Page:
Vol. VII. - No. 14. St. Louis, November 19, 1857. Whole 325.
ATTACK ON THE GOVERNMENT TRAINS. -- The Lexington (MO.) Expositor has the following in reference to the destruction of the army supplies by the Mormons:
Vol. VII. - No. 15. St. Louis, November 26, 1857. Whole 326.
THE MORMON TROUBLES are increasing. It is now pretty generally believed, that the recent terrible massacre of over one hundred California emigrants was instigated by them. Should this be proven true, there is scarce any punishment they do not deserve. The recital of the depredations committed by the Indians at the instigation of the Mormons, if indeed it were not done by Mormons in the disguise of Indians, is horrible. There is much trouble ahead in reference to these infatuated and very bad people.
Vol. VII. - No. 18. St. Louis, December 17, 1857. Whole 329.
TUESDAY, 15. -- The news received by telegraph yesterday was of an interesting and important character.
Vol. VII. - No. 19. St. Louis, December 24, 1857. Whole 339.
The news from Utah, by the way of Washington city, is that the Mormons have expressed their determination to resist the advance of the United States troops, and that it was by Brigham Young's order that the Government trains were recently burnt.
Vol. ? St. Louis, Missouri, August ?, 1884. No. ?
THE BOOK OF MORMON.
How many people know anything about the origin of the Mormon religion, or rather, of the Book of Mormon, which is its authority? I knew precious little about it until this week, when I accidently fell in with Mr. Clark Braden, who has recently given the subject a most searching investigation. His story shows of what stuff a religion may be made. The Mormons number probably 800,000. They are divided into many sects, but the principal are the polygamous Brighamites in Utah and the non-polygamous Josephites scattered in various places. The story may be given in a few words. The Book of Mormon was written by an old broken down Presbyterian clergyman named Solomon Spaulding. Spaulding was born in Connecticut in 1761. He graduated at Dartmouth college, and settled as minister for a Congregational church. He made a sad failure at preaching, and went into business with his brother in New York state, did not succeed, and started up an iron foundry in a town in northern Ohio. He soon failed in that venture and became very much discouraged. His wife supported the family by taking boarders, and he spent his time writing, though what did not then appear. He afterwards rewrote the entire book, adding a third part. This is the origin of the manuscript.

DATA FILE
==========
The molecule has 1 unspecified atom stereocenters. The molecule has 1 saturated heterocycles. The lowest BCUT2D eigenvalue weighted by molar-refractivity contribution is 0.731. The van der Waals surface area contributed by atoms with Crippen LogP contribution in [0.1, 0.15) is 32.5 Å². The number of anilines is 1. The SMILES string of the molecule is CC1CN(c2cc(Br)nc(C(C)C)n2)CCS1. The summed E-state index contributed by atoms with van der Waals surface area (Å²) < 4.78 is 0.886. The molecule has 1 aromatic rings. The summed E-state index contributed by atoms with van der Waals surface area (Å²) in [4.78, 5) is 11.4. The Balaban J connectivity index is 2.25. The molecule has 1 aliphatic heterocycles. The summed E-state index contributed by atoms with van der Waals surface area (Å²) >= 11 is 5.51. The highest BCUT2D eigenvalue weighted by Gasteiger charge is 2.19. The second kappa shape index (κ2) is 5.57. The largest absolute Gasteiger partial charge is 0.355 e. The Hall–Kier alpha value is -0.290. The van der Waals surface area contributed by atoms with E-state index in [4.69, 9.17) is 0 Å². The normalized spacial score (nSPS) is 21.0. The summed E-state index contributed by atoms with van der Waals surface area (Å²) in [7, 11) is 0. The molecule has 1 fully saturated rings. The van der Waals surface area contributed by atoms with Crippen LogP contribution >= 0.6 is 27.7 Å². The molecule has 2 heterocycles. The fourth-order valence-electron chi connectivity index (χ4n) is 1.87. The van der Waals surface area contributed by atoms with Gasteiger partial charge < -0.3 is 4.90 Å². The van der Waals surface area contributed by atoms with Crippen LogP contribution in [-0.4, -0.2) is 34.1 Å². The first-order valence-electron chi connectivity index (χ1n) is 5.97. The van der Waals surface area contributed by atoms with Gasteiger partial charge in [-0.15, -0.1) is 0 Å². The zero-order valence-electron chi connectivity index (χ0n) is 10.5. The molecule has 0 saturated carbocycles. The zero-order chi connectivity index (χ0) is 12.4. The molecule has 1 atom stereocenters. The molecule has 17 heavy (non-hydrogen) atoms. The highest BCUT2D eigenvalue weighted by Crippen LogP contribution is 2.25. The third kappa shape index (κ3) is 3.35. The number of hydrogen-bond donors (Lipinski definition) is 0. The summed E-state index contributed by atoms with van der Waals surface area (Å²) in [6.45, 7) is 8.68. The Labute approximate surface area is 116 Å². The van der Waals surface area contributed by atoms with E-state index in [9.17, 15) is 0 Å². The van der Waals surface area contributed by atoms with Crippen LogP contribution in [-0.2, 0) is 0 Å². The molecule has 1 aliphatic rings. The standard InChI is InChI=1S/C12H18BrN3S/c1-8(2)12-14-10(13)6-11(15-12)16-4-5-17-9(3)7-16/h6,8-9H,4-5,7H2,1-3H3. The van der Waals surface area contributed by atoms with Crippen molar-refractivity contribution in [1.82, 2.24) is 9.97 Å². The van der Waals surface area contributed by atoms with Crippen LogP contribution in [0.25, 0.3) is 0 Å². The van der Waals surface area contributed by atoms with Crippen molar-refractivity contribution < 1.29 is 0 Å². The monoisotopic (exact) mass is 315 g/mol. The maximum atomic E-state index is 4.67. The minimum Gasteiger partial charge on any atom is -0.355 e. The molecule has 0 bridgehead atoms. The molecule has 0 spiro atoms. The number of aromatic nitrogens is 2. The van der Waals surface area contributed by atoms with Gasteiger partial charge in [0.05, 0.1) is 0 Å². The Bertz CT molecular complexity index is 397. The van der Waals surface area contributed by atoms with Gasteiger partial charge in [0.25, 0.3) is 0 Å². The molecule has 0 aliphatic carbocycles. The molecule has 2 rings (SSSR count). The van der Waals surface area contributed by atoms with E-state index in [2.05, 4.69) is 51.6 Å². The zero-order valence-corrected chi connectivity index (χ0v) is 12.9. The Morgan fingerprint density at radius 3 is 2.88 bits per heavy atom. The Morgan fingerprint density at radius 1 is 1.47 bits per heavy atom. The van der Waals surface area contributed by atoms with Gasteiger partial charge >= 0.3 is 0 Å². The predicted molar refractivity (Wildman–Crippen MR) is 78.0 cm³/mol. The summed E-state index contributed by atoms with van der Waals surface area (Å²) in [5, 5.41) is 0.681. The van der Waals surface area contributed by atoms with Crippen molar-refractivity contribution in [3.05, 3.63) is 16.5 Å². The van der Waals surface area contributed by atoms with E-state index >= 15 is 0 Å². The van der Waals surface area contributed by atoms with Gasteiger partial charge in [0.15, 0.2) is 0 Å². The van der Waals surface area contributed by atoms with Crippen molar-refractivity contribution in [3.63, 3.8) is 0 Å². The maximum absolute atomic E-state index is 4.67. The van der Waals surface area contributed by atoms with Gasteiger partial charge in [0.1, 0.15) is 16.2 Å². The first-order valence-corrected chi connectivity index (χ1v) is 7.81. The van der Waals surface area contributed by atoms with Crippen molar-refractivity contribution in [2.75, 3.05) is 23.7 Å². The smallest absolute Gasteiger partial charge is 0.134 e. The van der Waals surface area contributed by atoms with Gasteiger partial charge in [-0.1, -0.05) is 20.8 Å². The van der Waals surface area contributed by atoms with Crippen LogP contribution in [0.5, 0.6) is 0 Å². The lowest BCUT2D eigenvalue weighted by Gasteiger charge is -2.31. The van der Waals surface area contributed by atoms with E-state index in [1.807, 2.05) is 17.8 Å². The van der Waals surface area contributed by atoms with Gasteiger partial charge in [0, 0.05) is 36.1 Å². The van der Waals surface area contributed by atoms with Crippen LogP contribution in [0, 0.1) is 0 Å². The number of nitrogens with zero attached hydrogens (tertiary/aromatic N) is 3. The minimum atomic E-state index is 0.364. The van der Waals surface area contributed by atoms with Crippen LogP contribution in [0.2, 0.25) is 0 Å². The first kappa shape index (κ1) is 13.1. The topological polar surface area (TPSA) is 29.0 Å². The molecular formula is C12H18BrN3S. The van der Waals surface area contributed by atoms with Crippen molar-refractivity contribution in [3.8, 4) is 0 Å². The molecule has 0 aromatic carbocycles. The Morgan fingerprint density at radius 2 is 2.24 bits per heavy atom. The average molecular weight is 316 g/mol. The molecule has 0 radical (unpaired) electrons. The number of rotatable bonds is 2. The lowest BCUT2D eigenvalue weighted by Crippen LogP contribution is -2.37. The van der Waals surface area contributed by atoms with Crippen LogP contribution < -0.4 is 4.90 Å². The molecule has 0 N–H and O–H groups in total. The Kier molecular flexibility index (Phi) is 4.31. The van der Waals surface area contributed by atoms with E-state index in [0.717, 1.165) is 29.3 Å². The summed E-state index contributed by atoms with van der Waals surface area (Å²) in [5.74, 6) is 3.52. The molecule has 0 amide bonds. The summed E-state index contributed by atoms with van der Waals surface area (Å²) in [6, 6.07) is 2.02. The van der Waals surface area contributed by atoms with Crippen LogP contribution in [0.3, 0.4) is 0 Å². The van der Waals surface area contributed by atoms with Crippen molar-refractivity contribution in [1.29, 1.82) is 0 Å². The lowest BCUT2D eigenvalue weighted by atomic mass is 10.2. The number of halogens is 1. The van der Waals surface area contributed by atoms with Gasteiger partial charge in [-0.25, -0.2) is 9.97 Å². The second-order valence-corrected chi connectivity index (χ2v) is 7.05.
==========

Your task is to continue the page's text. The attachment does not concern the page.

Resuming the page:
Vol. ? St. Louis, Mo., October 6, 1887. No. ?
THE HAUN'S MILL MASSACRE.
Breckenridge, Missouri, September 27, 1887. -- In the afternoon of Tuesday, October 30, 1838, during the Mormon war in Missouri, there occurred in Caldwell County a dreadful incident, generally termed 'The Haun's Mill Massacre.' From official documents and other records, from affidavits of witnesses, and from statements made by actual participants, I have prepared the following account. If any newspaper publication of the affair has ever before been made, I am not aware of the fact.
Vol. 71. St. Louis, Mo., Sunday, September 30, 1888. No. 21,295.
THREE PIONEER EDITORS.
Carthage, Ill., Sept. 27 -- Probably no State in the Northwest can boast of as many pioneer country editors as does Illinois. There are many unknown to history, for the proverbial modesty of the profession has kept them in obscurity. Three of the oldest editors in this State are Thomas Gregg of Hamilton, Ill.; Judge Thomas Coke Sharp of the Carthage Gazette and J. M. Davidson of the Carthage Republican.
Vol. ? St. Louis, Mo., February 21, 1897. No. ?
San Jacinto, Cal., Feb. 2. -- Daniel Hendrix, one of the two persons now living who were associated with the members of the earliest Mormon Church at Palmyra. N. Y., lives at the home of his son in this vicinity. He is 87 years of age, and retains his full mental faculties. Although a disbeliever in any part of the Mormon faith, he is often visited by descendants of Joseph Smith and of Sidney Rigdon, the founders of Mormonism, for reminiscences of the early days of the Latter Day Saints in Wayne County, N.Y. Edgar Smith, a grandson of Joseph Smith, told the writer less than a year ago that he found Daniel Hendrix, the last man living who had the closest personal acquaintance with his grand-parent at the time of the finding of the golden Bible.